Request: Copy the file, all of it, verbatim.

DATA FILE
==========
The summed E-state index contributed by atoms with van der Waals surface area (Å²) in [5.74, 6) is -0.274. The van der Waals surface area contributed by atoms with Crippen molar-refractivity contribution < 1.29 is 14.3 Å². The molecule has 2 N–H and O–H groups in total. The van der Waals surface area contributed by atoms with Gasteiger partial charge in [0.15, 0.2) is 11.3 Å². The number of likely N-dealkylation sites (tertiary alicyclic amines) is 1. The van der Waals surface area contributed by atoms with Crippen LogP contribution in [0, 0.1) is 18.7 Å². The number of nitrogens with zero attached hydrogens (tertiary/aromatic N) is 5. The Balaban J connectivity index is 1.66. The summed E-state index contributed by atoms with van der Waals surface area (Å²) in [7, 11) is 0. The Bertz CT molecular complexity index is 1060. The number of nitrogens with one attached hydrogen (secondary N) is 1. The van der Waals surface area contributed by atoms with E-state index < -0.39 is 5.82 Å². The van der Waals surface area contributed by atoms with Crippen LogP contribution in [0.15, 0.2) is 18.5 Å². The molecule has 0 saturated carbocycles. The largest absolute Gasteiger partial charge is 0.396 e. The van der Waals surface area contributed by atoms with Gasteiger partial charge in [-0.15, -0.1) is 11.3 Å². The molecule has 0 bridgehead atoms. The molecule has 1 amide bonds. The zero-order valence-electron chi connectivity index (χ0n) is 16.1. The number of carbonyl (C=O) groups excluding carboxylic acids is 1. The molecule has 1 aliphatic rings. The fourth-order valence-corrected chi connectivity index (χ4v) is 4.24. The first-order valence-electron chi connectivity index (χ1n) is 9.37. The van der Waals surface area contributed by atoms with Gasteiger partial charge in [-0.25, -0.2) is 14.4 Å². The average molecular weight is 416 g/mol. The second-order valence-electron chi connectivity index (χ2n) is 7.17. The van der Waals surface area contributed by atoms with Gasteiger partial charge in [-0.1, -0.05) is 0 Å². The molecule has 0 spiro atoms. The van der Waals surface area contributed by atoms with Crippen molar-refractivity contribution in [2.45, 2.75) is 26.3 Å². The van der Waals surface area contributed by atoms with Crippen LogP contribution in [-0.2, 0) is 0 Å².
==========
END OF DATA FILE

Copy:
The summed E-state index contributed by atoms with van der Waals surface area (Å²) in [5.74, 6) is -0.274. The van der Waals surface area contributed by atoms with Crippen molar-refractivity contribution < 1.29 is 14.3 Å². The molecule has 2 N–H and O–H groups in total. The van der Waals surface area contributed by atoms with Gasteiger partial charge in [0.15, 0.2) is 11.3 Å². The number of likely N-dealkylation sites (tertiary alicyclic amines) is 1. The van der Waals surface area contributed by atoms with Crippen LogP contribution in [0, 0.1) is 18.7 Å². The number of nitrogens with zero attached hydrogens (tertiary/aromatic N) is 5. The Balaban J connectivity index is 1.66. The summed E-state index contributed by atoms with van der Waals surface area (Å²) in [7, 11) is 0. The Bertz CT molecular complexity index is 1060. The number of nitrogens with one attached hydrogen (secondary N) is 1. The van der Waals surface area contributed by atoms with E-state index < -0.39 is 5.82 Å². The van der Waals surface area contributed by atoms with Crippen LogP contribution in [0.15, 0.2) is 18.5 Å². The molecule has 0 saturated carbocycles. The largest absolute Gasteiger partial charge is 0.396 e. The van der Waals surface area contributed by atoms with Gasteiger partial charge in [-0.15, -0.1) is 11.3 Å². The molecule has 0 bridgehead atoms. The molecule has 1 amide bonds. The zero-order valence-electron chi connectivity index (χ0n) is 16.1. The number of carbonyl (C=O) groups excluding carboxylic acids is 1. The molecule has 1 aliphatic rings. The fourth-order valence-corrected chi connectivity index (χ4v) is 4.24. The first-order valence-electron chi connectivity index (χ1n) is 9.37. The van der Waals surface area contributed by atoms with Gasteiger partial charge in [-0.25, -0.2) is 14.4 Å². The average molecular weight is 416 g/mol. The second-order valence-electron chi connectivity index (χ2n) is 7.17. The van der Waals surface area contributed by atoms with Gasteiger partial charge in [-0.1, -0.05) is 0 Å². The molecule has 0 spiro atoms. The van der Waals surface area contributed by atoms with Crippen molar-refractivity contribution in [2.45, 2.75) is 26.3 Å². The van der Waals surface area contributed by atoms with Crippen LogP contribution in [-0.2, 0) is 0 Å².